Turning to specific predictions for configuration and neighborhood density, working memory theory suggests that word learning performance should linearly increase as neighborhood density increases. This idea is based on the assumption that an item in working memory is supported by the activation of items in long-term memory (Roodenrys & Hinton, 2002; Roodenrys, Hulme, Lethbridge, Hinton, & Nimmo, 2002). Thus, the more items activated (i.e., the higher the density), the greater the support to working memory from long-term memory, with no apparent cap on this support (i.e., no expectation of nonlinearity). Furthermore, it is assumed that the integrity of the item in working memory influences the integrity of the newly stored item in long-term memory—namely, configuration (Gathercole, 2006). Predictions from an engagement perspective are somewhat less clear because there has been less research in this area, but presumably the logic is somewhat similar to that described for configuration—that is, connections to existing items in long-term memory provide support to the newly created representation. The more connections created (i.e., the higher the density), the greater the support from existing representation, with no apparent cap on this support (i.e., no expectation of nonlinearity).
In the present research, we made an initial attempt to address these issues in two word learning experiments with 3- and 5-year-old children. Experiment 1 examined learning of novel words varying in phonotactic probability but matched in neighborhood density. Experiment 2 examined learning of novel words varying in neighborhood density but matched in phonotactic probability. For both experiments, the full range of the distribution of phonotactic probability or neighborhood density was sampled by dividing that distribution into four ranges defined by quartiles—lowest (< 25th percentile), mid-low (25th–49th percentile), mid-high (50th–74th percentile), and highest (≥ 75th percentile)—and sampling five items within each quartile. On the basis of past word learning research, phonotactic probability and neighborhood density were predicted to have a significant effect on word learning accuracy. The main contribution of this research is the examination of the relationship between word learning accuracy and the full distribution of probability or density. Several models were fit to the data for the examination of a variety of potential patterns, including discontinuous and nonlinear patterns, as well as continuous linear patterns.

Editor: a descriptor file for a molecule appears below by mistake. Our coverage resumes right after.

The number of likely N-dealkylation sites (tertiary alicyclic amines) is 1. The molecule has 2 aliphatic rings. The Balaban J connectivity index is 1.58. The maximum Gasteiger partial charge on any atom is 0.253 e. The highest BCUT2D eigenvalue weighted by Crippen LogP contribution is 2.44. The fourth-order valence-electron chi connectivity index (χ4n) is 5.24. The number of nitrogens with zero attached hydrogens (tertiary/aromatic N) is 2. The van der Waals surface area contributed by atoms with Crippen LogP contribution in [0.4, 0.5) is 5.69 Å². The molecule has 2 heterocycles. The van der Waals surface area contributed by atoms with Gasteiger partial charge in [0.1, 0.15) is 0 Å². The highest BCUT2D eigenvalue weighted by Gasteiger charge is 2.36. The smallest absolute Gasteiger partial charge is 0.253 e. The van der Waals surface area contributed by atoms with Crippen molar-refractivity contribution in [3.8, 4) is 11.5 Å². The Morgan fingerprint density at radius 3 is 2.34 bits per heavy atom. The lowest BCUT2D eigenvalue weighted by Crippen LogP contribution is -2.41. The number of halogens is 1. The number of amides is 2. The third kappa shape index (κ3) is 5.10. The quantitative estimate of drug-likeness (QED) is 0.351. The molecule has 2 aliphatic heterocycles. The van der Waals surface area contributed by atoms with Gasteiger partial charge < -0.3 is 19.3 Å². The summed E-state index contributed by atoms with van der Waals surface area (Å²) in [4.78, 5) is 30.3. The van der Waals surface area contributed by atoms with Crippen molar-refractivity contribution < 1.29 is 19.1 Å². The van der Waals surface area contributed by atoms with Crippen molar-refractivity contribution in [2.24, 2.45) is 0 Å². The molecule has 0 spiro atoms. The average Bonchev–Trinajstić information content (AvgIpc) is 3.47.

Experiment 1: Phonotactic Probability
This study examined the learning of novel words varying in probability (i.e., lowest, mid-low, mid-high, and highest) but matched in density and nonobject characteristics (i.e., objectlikeness ratings, number of semantic neighbors).
Method
Participants. A total of 23 three-year-old (M = 3;8 [years;months], SD = 3 months, range = 3;1–3;11) and 24 five-year-old (M = 5;4, SD = 3 months, range = 5;0–6;0) children participated. All children were monolingual native speakers of English with no history of speech, language, motor, cognitive, or health impairment by parent report. Standardized clinical testing (Dunn & Dunn, 2007; Goldman & Fristoe, 2000; Williams, 2007) confirmed normal productive phonology (for standard score, M = 110, SD = 7, range = 95–127), receptive vocabulary (for standard score, M = 112, SD = 13, range = 89–150), and expressive vocabulary (for standard score, M = 113, SD = 11, range = 95–135).